This part is especially important to look at in conjunction with everything you evaluated. You might notice patterns, such as that they only come around to see the kids when they get a new partner or after they’ve lost a job. This can help you determine whether it’s a good idea to give them another chance or find out what legal options you have to block them.
How do they want to do this?
A true sign of an absent parent who has grown up and is trying to do the right thing is their desire to do it the right way. This means they won’t come in demanding to exercise rights they may have been granted in the court order but haven’t exercised in a long time, if ever.
Instead, they’ll acknowledge that they’ve been gone. They’ll admit the kids may not know them well, may not remember them at all, or that they’ve been in and out in the past and hurt the kids as a result. They’ll want to prove themselves and be willing to proceed slowly for the sake of the kids.
If they come in demanding to have weekends, or full weeks, with the kids just because the order says so, they might be looking more to make a good impression on someone else than to truly rebuild a solid relationship with their children.
What do the kids want?
When my kids were small, I had to make the decisions. They were too small to decide things for themselves beyond what they wanted to eat or wear. So it was all up to me if their father showed up and wanted to see them.
But as they get older, kids deserve a say. We have to do what’s best for them, of course. But if your kid is a teen and hasn’t seen their other parent in a decade, is it really best for them to force them to see the absent parent when they clearly say they don’t want to?
While you can’t simply ignore a court order because the kids say they don’t want to see your ex, you can use the kids’ wishes as grounds to go back to court and ask for a change in the order now that your ex is back. Again, this is where you’d want to consult with a lawyer to make sure you do things completely aboveboard. But the kids’ wishes should absolutely be a part of your decision if they’re old enough to have an opinion.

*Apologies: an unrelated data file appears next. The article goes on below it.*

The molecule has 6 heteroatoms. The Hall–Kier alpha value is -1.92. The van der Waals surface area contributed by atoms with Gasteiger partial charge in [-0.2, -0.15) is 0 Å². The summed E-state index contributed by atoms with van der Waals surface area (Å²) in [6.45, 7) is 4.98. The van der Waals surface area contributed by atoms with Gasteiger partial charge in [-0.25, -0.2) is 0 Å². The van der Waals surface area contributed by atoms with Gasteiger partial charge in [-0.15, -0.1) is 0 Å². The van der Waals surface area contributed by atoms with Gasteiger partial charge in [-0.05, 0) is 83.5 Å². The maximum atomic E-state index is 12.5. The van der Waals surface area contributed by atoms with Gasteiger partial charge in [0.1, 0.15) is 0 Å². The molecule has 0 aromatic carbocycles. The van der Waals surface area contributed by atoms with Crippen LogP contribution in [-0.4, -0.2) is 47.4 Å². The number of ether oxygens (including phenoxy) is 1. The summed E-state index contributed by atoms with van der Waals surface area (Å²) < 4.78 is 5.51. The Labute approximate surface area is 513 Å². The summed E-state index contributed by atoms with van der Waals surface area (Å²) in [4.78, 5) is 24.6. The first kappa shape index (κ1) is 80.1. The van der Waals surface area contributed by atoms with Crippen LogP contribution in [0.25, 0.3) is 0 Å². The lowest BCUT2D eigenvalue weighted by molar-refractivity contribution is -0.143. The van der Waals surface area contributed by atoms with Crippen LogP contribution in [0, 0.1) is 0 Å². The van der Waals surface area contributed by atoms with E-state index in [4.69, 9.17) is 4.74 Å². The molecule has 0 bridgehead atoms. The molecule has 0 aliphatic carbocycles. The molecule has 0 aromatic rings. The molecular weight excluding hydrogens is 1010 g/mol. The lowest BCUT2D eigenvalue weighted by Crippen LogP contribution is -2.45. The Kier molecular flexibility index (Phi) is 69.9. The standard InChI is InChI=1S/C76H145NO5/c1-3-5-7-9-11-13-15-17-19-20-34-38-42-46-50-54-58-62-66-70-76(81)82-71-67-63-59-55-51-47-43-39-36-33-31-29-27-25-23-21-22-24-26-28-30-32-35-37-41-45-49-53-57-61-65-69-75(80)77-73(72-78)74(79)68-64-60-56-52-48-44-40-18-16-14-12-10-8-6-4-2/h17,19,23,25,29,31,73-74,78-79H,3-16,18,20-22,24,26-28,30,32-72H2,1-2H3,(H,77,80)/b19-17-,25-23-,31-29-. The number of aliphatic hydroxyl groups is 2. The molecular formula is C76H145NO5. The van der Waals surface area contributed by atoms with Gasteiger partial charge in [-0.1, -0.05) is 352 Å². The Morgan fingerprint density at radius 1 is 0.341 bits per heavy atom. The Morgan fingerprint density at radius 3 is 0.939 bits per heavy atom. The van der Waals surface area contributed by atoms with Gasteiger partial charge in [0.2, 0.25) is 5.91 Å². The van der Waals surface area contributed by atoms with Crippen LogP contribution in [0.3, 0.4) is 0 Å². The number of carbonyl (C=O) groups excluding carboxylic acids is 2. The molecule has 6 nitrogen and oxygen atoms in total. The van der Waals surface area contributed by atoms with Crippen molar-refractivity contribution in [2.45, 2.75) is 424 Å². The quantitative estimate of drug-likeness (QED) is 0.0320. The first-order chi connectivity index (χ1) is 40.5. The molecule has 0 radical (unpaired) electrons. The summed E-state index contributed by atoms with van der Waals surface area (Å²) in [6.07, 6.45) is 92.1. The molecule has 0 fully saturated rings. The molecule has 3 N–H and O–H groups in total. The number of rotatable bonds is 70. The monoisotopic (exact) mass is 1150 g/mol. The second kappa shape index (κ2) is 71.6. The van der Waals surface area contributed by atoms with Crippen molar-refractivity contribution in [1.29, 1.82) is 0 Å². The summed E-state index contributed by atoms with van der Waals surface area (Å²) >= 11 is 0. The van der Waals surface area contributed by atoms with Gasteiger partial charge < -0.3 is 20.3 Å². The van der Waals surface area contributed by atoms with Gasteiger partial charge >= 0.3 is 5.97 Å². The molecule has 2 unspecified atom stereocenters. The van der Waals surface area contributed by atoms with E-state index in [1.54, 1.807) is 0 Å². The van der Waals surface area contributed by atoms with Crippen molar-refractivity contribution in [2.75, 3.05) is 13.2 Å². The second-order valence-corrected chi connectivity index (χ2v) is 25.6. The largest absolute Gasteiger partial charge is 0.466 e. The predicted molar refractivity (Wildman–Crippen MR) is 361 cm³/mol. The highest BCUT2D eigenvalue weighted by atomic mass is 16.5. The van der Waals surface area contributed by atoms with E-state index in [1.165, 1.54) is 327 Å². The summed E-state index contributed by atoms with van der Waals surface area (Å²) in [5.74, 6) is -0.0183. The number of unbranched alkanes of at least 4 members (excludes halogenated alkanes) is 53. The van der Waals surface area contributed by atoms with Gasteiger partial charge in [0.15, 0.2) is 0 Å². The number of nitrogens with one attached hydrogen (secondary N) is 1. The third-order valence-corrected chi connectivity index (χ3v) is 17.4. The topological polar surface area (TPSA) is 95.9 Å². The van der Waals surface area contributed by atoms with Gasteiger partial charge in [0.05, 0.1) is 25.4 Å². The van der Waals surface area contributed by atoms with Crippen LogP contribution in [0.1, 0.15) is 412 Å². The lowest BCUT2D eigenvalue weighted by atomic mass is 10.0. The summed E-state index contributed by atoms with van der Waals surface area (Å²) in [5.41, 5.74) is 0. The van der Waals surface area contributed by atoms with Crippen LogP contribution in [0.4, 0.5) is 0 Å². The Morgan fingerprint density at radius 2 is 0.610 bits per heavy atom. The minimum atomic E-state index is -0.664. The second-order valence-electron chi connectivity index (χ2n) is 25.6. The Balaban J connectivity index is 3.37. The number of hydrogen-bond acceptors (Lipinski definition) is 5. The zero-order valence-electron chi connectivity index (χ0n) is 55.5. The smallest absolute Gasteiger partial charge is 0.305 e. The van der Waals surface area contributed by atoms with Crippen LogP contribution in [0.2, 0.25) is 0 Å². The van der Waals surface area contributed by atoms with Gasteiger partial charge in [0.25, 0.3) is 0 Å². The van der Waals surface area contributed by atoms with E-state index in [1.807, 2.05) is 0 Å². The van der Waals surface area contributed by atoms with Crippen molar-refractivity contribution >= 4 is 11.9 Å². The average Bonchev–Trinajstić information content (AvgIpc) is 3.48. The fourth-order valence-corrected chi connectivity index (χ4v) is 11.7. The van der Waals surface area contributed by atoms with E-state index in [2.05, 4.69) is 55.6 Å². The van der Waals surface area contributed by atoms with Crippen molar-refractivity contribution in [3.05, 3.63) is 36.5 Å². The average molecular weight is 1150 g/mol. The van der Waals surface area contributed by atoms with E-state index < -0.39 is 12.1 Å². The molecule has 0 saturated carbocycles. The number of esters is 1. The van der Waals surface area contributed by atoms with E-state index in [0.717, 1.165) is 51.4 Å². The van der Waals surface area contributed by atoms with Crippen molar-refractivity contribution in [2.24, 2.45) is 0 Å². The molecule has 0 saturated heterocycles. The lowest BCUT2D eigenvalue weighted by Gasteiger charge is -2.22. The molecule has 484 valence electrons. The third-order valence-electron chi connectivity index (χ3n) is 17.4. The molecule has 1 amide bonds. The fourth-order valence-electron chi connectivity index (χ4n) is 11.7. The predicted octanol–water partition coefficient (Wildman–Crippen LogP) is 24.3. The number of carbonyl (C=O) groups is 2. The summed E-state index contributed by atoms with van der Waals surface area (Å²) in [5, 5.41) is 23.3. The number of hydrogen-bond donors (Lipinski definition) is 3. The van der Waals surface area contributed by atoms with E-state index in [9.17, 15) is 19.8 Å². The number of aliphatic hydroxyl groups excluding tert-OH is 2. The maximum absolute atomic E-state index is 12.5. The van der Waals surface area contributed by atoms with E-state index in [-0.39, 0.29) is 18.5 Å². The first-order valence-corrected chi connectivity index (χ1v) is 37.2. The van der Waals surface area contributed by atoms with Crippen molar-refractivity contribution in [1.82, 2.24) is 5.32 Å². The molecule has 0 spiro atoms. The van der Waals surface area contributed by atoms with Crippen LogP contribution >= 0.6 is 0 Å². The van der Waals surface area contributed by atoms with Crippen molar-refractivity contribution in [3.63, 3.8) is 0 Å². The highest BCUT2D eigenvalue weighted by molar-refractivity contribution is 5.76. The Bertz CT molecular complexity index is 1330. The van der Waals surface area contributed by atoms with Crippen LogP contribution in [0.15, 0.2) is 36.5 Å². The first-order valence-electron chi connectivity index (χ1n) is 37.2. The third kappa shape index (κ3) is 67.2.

What does a therapist think?
It might seem like overkill to involve a therapist for this but it can actually have several benefits.
First, if the relationship between your kids and the absent parent was marked by abuse, neglect, addiction, or other potentially dangerous situations, a therapist saying it would be bad for your kids to see your ex can be very helpful in court.
Second, if your kids are old enough to have a say but aren’t sure how they feel, talking to a therapist gives them a safe space to explore all their feelings and come to a decision without feeling influenced by you, your ex, or anyone else.
Finally, having the kids see a therapist before seeing their absent parent can help set up a baseline for who they are and how they behave. If seeing your ex ends up creating problems, the therapist will be able to help you document them in a way that can help you in court.
Trust your instincts
As a parent, you have instincts about your kids. Even when you’re wrestling with decisions, there’s a part of you that truly knows what’s best for them. And when an absent parent reappears, your instincts will tell you what you need to know.
Of course, we’re all suspicious in those first hours or days after they come back. And we should be. When someone has disappeared on your kid for weeks, months, or even years, your instinct is going to be to protect your child.
But once you’ve had a chance to process the idea that the absent parent is back and wants to be a part of your child’s life, it’s important to take a step back, ignore the chaos in your mind and heart, and dive a little deeper to see what else your instincts are telling you.
If your instincts say it’s safe, help your kids ease back into a relationship with their missing parent.
And if your instincts are screaming otherwise? Get together with your lawyer and take all the steps you can to protect your kids. You won’t regret it.
Wendy Miller is a Single Mom Coach & meditation teacher. After years of settling for abusive and otherwise toxic relationships, she began using meditation and other tools, to heal herself, set boundaries, and only engage in relationships (romantic and otherwise) that bring her joy. She wants to help other single parents find the love & happiness they seek, including and going beyond romantic love. She lives in Florida with her two sons, where she homeschools while solo parenting, while surrounded by what feels like a zooful of animals.